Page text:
Filmed on location and using a largely unknown cast (these days, anyway) with the exception of a young Antonio Fargas, the film feels suitably atmospheric and genuine. The attitudes and language being used don't help the film much (although there is much less racist language than something like, say Training Day or Django Unchained) but it's unfortunate that the film deals with these issues at a time when they have sadly resurfaced. Sure, the fashions and hairstyles have aged about as well as the sequin-embellished cape jumpsuit but if you can get past that, what you'll find is a old-fashioned detective thriller that is well paced, well written and has some decent old-school action that feels more brutal than the CG-enhanced explosions and wirework we tend to see these days. It's good stuff.
- The character of John Shaft in Tidyman's original script was white (although in the novel, the character was black) but with Roundtree cast in the role, the film's entire dynamic was changed. In a sense, the film itself became a story as tales of the black crew behind the scenes were also used as part of the film's marketing. However, the film proved to be popular with both black and white audiences with US earnings of more than $12 million.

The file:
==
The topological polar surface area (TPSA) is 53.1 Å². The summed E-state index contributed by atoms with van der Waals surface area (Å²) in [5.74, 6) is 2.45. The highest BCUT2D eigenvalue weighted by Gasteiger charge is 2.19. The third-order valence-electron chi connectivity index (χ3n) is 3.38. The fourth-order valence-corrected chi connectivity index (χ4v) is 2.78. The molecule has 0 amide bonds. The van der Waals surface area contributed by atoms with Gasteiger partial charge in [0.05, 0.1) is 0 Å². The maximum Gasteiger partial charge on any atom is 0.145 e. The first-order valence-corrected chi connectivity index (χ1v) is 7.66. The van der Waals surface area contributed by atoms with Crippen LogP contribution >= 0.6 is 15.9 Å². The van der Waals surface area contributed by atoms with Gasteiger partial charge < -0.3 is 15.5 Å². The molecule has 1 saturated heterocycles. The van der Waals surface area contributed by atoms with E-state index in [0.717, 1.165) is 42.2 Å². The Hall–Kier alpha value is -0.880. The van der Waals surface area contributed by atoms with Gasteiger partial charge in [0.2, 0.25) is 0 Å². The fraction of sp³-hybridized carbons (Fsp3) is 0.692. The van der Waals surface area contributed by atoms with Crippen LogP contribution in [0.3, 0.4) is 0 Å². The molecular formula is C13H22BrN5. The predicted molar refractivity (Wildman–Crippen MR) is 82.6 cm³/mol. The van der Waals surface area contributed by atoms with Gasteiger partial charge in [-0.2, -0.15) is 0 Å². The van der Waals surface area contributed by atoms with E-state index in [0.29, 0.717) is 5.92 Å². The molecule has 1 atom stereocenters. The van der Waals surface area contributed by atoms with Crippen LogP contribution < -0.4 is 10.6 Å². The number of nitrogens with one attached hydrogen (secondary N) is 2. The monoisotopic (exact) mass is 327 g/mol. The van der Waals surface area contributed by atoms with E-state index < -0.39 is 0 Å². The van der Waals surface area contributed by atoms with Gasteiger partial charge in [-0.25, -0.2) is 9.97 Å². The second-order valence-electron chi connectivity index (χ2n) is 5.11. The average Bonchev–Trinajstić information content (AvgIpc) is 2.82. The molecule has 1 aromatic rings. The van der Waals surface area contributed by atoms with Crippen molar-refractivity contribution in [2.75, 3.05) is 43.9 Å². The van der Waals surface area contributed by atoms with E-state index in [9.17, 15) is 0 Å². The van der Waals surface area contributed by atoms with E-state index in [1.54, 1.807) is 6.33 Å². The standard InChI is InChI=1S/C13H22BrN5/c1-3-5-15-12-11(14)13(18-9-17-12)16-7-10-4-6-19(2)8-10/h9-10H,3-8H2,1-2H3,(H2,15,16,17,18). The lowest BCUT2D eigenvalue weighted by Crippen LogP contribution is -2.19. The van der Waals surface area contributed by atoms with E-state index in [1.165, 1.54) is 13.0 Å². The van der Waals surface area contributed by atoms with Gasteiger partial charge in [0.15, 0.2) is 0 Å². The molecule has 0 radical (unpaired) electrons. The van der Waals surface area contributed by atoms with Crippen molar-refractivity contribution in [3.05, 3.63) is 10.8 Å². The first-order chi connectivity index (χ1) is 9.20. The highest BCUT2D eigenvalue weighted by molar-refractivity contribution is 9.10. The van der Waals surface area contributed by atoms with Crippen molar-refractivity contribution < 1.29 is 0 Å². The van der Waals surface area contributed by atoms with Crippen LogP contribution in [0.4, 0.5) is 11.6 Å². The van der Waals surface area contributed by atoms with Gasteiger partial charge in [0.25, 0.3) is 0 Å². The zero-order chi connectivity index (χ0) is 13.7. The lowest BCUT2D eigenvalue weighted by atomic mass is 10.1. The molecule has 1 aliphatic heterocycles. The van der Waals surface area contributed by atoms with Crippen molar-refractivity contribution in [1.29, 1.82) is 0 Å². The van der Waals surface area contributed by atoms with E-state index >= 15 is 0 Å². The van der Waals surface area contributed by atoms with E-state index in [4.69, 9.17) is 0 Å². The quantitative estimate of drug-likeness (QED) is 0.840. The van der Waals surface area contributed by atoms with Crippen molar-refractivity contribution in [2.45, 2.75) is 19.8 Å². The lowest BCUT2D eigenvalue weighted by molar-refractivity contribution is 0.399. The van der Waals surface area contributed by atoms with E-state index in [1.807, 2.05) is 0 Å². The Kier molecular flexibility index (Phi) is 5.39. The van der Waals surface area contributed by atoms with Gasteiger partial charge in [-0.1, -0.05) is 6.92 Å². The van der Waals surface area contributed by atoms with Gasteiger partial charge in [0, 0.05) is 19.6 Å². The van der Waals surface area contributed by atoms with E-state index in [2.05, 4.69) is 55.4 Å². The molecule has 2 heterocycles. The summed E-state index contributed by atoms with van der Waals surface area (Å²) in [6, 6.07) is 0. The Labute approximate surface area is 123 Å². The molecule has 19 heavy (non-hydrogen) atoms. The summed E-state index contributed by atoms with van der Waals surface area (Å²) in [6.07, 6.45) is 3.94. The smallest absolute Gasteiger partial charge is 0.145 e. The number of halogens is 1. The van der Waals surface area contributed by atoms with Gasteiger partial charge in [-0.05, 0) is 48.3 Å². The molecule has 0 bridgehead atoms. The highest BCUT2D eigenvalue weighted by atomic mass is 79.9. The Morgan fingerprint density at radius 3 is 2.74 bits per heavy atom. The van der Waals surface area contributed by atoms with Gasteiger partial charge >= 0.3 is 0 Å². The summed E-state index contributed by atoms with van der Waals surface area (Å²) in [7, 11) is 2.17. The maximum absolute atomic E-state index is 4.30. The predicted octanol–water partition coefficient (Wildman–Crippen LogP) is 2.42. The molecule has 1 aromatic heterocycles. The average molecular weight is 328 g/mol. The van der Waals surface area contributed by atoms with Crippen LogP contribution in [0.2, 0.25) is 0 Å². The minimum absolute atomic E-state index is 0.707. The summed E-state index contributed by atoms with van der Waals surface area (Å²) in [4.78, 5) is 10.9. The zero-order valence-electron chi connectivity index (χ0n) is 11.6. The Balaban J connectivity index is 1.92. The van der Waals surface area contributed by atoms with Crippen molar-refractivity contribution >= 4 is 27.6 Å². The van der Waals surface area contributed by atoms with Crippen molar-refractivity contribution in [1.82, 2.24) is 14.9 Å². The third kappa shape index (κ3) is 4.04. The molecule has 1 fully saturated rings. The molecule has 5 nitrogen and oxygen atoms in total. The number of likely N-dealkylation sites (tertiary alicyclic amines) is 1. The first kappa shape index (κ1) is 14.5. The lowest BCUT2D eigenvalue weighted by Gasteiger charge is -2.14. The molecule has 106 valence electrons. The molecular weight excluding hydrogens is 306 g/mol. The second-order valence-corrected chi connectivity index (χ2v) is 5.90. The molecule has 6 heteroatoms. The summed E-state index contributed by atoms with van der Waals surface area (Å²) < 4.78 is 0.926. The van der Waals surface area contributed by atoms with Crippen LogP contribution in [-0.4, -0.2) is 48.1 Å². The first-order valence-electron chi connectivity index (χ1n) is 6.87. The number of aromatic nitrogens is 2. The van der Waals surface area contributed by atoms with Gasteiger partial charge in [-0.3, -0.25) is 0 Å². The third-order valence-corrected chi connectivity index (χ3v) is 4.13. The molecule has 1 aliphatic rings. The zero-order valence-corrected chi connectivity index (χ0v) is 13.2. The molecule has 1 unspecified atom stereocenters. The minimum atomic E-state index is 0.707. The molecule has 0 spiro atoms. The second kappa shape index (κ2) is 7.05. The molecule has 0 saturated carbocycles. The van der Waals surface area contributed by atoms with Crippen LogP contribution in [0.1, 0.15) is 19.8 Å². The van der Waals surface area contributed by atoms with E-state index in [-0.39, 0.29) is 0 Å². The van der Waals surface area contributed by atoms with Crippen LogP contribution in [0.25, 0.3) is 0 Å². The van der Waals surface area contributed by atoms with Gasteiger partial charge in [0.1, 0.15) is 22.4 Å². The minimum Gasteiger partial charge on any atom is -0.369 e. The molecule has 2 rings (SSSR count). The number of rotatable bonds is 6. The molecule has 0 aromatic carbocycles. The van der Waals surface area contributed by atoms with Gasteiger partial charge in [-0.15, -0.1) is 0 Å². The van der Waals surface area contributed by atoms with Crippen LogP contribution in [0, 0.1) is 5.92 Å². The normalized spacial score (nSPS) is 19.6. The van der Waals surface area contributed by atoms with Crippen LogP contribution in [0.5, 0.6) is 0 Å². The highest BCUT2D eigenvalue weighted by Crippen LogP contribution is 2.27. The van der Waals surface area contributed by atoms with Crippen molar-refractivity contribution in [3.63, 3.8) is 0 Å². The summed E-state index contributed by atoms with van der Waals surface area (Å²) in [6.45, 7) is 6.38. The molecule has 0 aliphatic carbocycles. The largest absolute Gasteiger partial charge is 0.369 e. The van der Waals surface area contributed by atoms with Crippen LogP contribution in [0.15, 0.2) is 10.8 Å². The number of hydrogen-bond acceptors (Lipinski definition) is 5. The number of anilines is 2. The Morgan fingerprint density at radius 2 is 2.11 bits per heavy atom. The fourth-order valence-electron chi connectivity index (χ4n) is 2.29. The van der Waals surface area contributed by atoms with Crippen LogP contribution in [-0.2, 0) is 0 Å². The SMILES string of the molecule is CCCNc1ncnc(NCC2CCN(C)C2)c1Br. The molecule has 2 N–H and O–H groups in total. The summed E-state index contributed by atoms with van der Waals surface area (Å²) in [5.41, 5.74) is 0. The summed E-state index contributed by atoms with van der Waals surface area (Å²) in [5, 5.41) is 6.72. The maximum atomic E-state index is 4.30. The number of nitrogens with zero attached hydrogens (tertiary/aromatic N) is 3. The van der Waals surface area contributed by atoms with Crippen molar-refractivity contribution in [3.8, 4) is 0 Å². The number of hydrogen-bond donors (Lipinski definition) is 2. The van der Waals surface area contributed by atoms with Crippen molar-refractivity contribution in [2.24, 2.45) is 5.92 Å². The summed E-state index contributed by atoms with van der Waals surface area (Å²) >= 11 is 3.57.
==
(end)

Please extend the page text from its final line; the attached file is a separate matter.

- Isaac Hayes auditioned for the lead role but lost out to Roundtree. However, he impressed the filmmakers so much that they asked him to contribute to the soundtrack. Hayes' "Theme from Shaft" became his signature tune and made him the first African-American to win any non-acting category of Oscar in history.
- In addition to the film marking the debuts of Roundtree and director Parks, the film also marked the on-screen debuts of Gwenn Mitchell, Rex Robbins (Rollie) and Drew Bundini Brown (Willy) and the only film credit for Sherri Brewer who played Bumpy's daughter Marcy.